SWEETWATER COUNTY– Last Wednesday, SweetwaterNOW asked you, our readers and the residents of Sweetwater County, for your opinions on the 6th penny tax, or the SPT (special purpose tax).
When the survey went out, the total projects proposed for a 6th penny tax reached over $180 million. Since then, the Sweetwater County Commissioners have released an adjusted list of project which totals over $168 million.
Of those who responded to the survey, 64 percent of people said they believe the 6th penny tax is important for Sweetwater County, while 35 percent said they believe it is not.
“The communities have come to rely too heavily on the tax as a way to solve their financial shortcomings,” one person said.
The majority of people who said they do not believe the 6th penny to be important for the county said the residents are already taxed too heavily.
However, one respondent who said they do believe the tax is important said, “6th Penny Tax is one of the few ways that we can fund local projects. It is imperative that we continue to enhance the Quality of our Community!”
Though the majority of people who responded support the 6th penny tax, results vary for the total amount and how many years they are willing to pay it.
Let’s take a look at what people support and do not support.
How Much are People Willing to Support?
Note: Answers were received through an online poll. If a person answered “no” to whether or not they would support a 6th penny proposal range, they were not asked about any further 6th penny proposal ranges. Therefore, the amount of responses decrease as the amounts get higher.
Of those who believe the 6th penny tax to be important, the respondents said they would vote “yes” on the tax if it was presented as $80-105 million, which would take an estimated 4-5 years to pay off.
Out of 177 responses, 87 percent of people said they would vote for this proposal.
One person who responded “no” for this proposal said the following:
“I feel taken advantage of when the 6th penny tax is in place for more than 1-2 years. When it’s in place for longer it tells me the city council fears the 6th penny tax won’t ever be approved again so let’s get as much as we can with it’s one approval process. Use the funds as indicated and get projects done within 1-2 years and people will vote for it again for more projects.”
One person who said they would vote yes for this proposal said:
“I don’t mind paying when I see the money actually going to good use. When I notice local improvements and see a sign stating it is because of the sixth penny tax, I am all for it.”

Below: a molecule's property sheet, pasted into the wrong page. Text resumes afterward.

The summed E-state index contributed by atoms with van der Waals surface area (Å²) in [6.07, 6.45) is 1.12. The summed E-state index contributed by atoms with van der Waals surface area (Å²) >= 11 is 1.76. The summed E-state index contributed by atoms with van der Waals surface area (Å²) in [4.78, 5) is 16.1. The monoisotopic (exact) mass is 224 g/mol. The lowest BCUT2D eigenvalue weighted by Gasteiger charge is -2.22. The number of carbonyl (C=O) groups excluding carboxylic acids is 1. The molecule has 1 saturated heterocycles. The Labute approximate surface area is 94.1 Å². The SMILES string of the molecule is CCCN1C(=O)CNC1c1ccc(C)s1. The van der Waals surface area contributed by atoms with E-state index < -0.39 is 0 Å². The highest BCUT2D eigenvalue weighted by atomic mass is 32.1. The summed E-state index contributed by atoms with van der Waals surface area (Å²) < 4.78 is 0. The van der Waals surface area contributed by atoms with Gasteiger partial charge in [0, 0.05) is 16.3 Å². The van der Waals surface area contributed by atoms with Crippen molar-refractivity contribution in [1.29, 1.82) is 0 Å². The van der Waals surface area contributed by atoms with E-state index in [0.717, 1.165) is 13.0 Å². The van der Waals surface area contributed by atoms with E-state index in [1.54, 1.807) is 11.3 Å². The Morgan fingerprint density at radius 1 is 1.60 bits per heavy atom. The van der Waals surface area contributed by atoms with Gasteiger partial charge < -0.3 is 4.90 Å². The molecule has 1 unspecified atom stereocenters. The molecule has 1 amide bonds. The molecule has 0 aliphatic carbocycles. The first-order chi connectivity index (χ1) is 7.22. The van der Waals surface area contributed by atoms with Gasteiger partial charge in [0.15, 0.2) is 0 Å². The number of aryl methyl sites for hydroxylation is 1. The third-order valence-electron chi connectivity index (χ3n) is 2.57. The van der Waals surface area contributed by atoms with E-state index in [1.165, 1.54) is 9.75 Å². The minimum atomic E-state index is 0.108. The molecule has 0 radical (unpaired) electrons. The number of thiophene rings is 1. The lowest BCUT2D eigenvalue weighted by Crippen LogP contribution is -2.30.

Of 154 responses, 63 percent of people said they would vote yes on a proposal with the amount of $110-140 million, which would take about 6-7 years to pay off.
One person who voted “yes” for the 4-5 year proposal but “no” for the 6-7 year proposal said the following:
“Narrowing it down to the necessary projects is important, because in 4-5 years new projects will be just as important as today’s projects. If we are stuck paying off something from 10 years ago we will just fall behind the times and become irrelevant. Introducing new projects every 4-5 years will ensure that people don’t get tired of paying this tax because they can see continuous improvements to their cities.”
A respondent who said they would vote “yes” for this range said, “Improvements to our community are vital and come at a cost. The 6th Penny tax is a soft increase to our daily lives, with a huge impact to our community.”
Of 99 responses, 80 percent of people said they would vote yes on a proposal with an estimated pay off time of 8-9 years for $145-175 million worth of projects.
Someone who voted “no” on this proposal said, “In that amount of time, more projects will have come up, and how will they be funded?”
Another person who said they would vote “yes” for this proposal said, “It is a small amount for each member of the community to pay to ensure large projects can be completed.”
Of those who responded, 79 people supported all lower ranges and were asked the question of whether they would support a ballot initiative of $180 million, which would take 10 years or more to pay off. Of those responses, 93 percent of people said they would vote yes for this proposal.
One of the people who said they would vote “no” on this proposal said, “We need to look at priorities not wants. Sometimes the people will throw the wants in because they see the pot is so big…keep it simple.”
Someone who said they would vote “yes” said, ” I believe in improving the community I live in. One percent of my money is almost unnoticed when taxed.”
Another person in support of this proposal said the following:
“Quality of life improvements, infrastructure maintenance, and economic development projects require available funding, and with the economic reality of reduced revenue from the mineral extraction industry, the communities in Sweetwater County need a reliable source of revenue, and this need will not change in 4 years, 6 years, or 10 years.”
Poll Suggests Support for Necessary Improvements
The survey shows that many people polled support the tax, as long as the projects are necessary and benefit the community.
“Depending on the project, I would support the 6th penny for as long as needed. It helps the infrastructure in our communities and tourists pay a big portion of that tax. Our tax is lower than surrounding states,” one survey respondent said.
The Sweetwater County Commissioners plan to do 6th penny allocations at Tuesday’s meeting, in which they will decide upon an amount and start deciding how much each entity will receive.